Say hello to Ronald PreAmp 150 – Mile End Effects' standalone replica of the Roland RE-150 Space Echo's preamp

Mile End Effects Roland PreAmp 150
(Image credit: Mile End Effects)

Mile End Effects has made a replica Roland Space Echo RE-150 preamp circuit and housed it in a compact enclosure with a switchable JFET boost that lets you dial in some overdrive to the vintage preamp tone magic.

Vintage tape echoes are much loved in the world of electric guitar because there is something undeniably musical and charismatic about their repeats, not to mention the wonkiness that comes with mechanical tape over time, but also because they tended to pack something magical in the preamp.

While their fiddly nature and often prohibitive price makes them a little inconvenient for many of us, effects pedal companies have heeded the call with a number of standalone effects offering a tape echo preamp in a box. 

These are ideal as boost pedals or always-on tone sweeteners – to guitar players what salt and pepper is to the chef. Pedals such as the Xotic EP Booster and Catalinbread Epoch Boost emulate the Maestro Echoplex preamp section which has been used to great effect by such tone wizards as Jimmy Page and Eddie Van Halen. And this is very much the spirit in which the Ronald PreAmp 150 is coming from.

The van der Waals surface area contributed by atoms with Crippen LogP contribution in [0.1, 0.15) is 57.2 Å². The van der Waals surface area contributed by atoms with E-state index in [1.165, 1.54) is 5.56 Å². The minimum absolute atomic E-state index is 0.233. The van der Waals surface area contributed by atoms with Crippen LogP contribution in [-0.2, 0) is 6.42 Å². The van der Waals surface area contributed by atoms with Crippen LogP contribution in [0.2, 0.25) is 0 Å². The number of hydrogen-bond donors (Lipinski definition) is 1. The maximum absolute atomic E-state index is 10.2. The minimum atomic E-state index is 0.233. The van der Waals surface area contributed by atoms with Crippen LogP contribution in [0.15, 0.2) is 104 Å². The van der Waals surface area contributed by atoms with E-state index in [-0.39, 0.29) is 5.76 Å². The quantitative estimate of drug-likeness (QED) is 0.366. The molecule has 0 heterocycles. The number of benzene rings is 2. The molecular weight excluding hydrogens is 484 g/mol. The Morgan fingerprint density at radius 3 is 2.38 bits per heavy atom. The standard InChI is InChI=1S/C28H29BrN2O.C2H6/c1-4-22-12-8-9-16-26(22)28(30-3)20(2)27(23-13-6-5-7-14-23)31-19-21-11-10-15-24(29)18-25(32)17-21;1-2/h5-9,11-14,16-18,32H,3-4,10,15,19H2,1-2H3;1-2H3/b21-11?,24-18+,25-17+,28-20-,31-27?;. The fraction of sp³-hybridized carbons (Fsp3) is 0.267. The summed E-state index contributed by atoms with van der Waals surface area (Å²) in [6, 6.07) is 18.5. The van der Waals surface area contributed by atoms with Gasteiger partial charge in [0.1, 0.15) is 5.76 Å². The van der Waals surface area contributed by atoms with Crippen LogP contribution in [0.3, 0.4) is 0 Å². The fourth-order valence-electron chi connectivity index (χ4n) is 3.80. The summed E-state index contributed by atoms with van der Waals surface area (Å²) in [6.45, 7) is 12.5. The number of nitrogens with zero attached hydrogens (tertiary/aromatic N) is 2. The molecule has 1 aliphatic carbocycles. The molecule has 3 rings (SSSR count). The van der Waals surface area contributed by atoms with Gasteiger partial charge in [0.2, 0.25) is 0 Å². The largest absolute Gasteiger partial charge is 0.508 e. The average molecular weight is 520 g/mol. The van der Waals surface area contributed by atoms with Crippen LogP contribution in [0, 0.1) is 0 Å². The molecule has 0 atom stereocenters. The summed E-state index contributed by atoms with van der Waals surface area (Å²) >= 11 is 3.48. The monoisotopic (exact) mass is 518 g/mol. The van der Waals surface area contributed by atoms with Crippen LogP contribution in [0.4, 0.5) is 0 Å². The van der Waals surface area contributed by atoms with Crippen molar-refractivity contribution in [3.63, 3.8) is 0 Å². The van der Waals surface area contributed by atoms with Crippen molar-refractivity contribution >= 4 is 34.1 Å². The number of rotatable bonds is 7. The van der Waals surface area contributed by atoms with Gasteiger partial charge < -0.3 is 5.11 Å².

Young Ronald has a simple enclosure. The Instrument Level dial controls the input gain, while you can think of the Output Level dial as a gain control that comes into play when the switchable boost +dB toggle switch is engaged.

You can run the Ronald PreAmp 150 between 9 and 18V DC and there is an internal trim pot to adjust the bias of the transistors and help you tweak it to best suit your needs. Under the hood, Mile End has used the same NOS JFET transistors as found on the original Space Echo units.

All this is handmade in Canada and costs $199 CAD. See Mile End Effects for more details. These tend to sell out fast but you can sign up for alerts for when the next run of pedals is completed.

Jonathan Horsley

Jonathan Horsley has been writing about guitars and guitar culture since 2005, playing them since 1990, and regularly contributes to MusicRadar, Total Guitar and Guitar World. He uses Jazz III nylon picks, 10s during the week, 9s at the weekend, and shamefully still struggles with rhythm figure one of Van Halen’s Panama.